The Number Of The Beast

Number of the Beast

Iron Maiden (1982)

Many groups in the 80s took a page from both Alice Cooper and Yes – they wanted to shock and entertain, but they also wanted complex theatrics. As a result, they roughly blended those two styles into a cartoonish, but popular style that became its own movement (best known as NWOBHM, or the New Wave Of British Heavy Metal).

This is especially significant because even then, in 1982, most musical breakthroughs were increasingly derivative of past performers. I listed two such groups above and basically described the blueprints of this entire genre. Over time, these distinctions would shrink and shrink and eventually become meaningless, leading to a strange paradox in the 90s where no matter how self-consciously diverse and “experimental” a band would get, they were still just rehashing the past, lost in a sea of contemporaries doing the same thing in a slightly different vein.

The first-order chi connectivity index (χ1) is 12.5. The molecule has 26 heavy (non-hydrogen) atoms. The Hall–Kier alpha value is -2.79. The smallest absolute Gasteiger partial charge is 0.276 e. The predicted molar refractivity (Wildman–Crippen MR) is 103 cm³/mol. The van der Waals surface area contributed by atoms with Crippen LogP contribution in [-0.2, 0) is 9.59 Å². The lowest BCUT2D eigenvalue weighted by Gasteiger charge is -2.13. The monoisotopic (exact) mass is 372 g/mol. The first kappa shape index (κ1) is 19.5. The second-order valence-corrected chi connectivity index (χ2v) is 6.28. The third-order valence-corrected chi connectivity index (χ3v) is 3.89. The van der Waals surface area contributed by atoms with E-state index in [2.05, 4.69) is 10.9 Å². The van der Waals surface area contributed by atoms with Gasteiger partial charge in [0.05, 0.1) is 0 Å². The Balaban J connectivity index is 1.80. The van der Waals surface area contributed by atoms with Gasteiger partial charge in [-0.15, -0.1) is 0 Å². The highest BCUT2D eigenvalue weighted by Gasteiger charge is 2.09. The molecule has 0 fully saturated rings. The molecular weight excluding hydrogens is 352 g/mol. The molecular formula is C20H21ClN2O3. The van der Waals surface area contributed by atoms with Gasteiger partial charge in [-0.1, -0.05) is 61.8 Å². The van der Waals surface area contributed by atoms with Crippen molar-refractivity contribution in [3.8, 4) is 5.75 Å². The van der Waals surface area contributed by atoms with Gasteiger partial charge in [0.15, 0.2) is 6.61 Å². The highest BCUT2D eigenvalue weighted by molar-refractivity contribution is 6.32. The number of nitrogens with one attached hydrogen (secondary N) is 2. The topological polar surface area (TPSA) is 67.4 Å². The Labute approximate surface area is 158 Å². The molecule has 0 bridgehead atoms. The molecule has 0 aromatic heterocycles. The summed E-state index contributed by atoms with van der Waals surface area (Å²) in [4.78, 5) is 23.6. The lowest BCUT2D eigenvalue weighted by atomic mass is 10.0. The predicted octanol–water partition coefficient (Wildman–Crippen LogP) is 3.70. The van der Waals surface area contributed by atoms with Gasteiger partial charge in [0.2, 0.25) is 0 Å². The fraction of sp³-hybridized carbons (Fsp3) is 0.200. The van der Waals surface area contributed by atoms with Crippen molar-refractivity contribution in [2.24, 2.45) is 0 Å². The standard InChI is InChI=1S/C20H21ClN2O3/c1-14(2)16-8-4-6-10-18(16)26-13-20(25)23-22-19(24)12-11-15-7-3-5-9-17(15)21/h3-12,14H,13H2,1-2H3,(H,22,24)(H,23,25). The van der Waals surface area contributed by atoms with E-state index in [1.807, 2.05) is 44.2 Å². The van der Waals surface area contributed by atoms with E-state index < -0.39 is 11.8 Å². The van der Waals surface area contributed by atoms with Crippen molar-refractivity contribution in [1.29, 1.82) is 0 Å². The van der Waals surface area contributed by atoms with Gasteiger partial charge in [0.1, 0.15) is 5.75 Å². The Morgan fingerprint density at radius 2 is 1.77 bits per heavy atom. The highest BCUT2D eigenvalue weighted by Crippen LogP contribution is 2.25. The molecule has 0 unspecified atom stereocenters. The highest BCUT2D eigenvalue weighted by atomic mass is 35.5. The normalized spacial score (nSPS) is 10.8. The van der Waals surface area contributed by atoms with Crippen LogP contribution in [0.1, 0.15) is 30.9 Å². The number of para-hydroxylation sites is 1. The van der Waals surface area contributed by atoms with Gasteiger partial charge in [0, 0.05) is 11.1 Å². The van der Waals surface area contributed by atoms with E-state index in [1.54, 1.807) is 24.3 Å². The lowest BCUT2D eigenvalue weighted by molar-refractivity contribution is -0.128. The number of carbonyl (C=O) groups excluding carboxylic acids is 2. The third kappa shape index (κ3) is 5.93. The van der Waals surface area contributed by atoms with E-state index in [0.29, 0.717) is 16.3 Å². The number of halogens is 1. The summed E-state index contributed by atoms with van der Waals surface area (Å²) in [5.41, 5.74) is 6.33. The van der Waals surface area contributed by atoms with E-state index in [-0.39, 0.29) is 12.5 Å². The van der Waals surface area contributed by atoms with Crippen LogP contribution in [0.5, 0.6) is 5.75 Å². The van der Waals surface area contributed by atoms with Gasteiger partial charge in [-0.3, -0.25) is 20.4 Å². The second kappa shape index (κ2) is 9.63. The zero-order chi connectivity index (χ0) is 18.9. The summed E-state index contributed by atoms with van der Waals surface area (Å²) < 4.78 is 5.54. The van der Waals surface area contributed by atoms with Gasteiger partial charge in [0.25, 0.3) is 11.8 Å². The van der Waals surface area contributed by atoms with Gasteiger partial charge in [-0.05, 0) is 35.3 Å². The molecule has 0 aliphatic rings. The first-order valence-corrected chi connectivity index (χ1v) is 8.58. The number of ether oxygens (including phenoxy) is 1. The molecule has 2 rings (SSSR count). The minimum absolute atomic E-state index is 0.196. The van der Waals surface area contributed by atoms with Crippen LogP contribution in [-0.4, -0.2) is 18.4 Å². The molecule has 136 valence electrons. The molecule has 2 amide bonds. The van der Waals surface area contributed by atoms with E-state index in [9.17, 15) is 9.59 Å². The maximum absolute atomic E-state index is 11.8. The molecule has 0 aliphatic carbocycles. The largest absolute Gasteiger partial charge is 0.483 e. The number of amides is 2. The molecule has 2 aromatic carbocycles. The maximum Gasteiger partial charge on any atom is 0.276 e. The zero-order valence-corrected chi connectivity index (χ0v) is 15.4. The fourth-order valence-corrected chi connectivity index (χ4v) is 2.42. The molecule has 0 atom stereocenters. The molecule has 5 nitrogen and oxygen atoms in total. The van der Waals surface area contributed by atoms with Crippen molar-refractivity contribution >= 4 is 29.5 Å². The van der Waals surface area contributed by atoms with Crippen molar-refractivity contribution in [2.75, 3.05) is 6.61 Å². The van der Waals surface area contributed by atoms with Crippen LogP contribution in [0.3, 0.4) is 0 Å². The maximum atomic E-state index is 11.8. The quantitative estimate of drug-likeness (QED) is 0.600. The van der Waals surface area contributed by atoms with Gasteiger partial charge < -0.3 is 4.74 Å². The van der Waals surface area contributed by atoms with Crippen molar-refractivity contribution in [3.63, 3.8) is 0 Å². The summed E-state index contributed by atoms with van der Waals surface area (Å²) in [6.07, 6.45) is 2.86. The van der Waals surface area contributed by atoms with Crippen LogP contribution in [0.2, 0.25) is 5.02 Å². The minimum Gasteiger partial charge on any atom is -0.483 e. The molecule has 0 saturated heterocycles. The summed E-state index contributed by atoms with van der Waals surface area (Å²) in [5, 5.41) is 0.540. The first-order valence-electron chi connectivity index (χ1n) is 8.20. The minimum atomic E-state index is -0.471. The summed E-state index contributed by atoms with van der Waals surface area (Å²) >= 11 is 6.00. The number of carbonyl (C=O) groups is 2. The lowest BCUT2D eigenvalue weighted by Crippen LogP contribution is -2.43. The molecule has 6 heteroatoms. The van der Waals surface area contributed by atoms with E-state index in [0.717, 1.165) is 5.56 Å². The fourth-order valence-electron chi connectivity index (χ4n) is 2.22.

BUT, in the early 80s, things still seemed fresh. Iron Maiden played a vivacious, simple and crowd-friendly strain of NWOBHM, with faint overtones of violence, sexuality and psychotic behavior. They were especially well-known for their iconic album covers, featuring their undead mascot “Eddie”. The guitars were flashy, the rhythms were simple, the vocals were screechy and melodic, and good times were had by all. Or so I’m told. I find nothing horribly wrong with this record, but there’s nothing especially great about it either (besides the excellent title track). I don’t really care about it one way or the other. However, I can’t deny that it’s relatively important.

Key track: “Run To the Hills”

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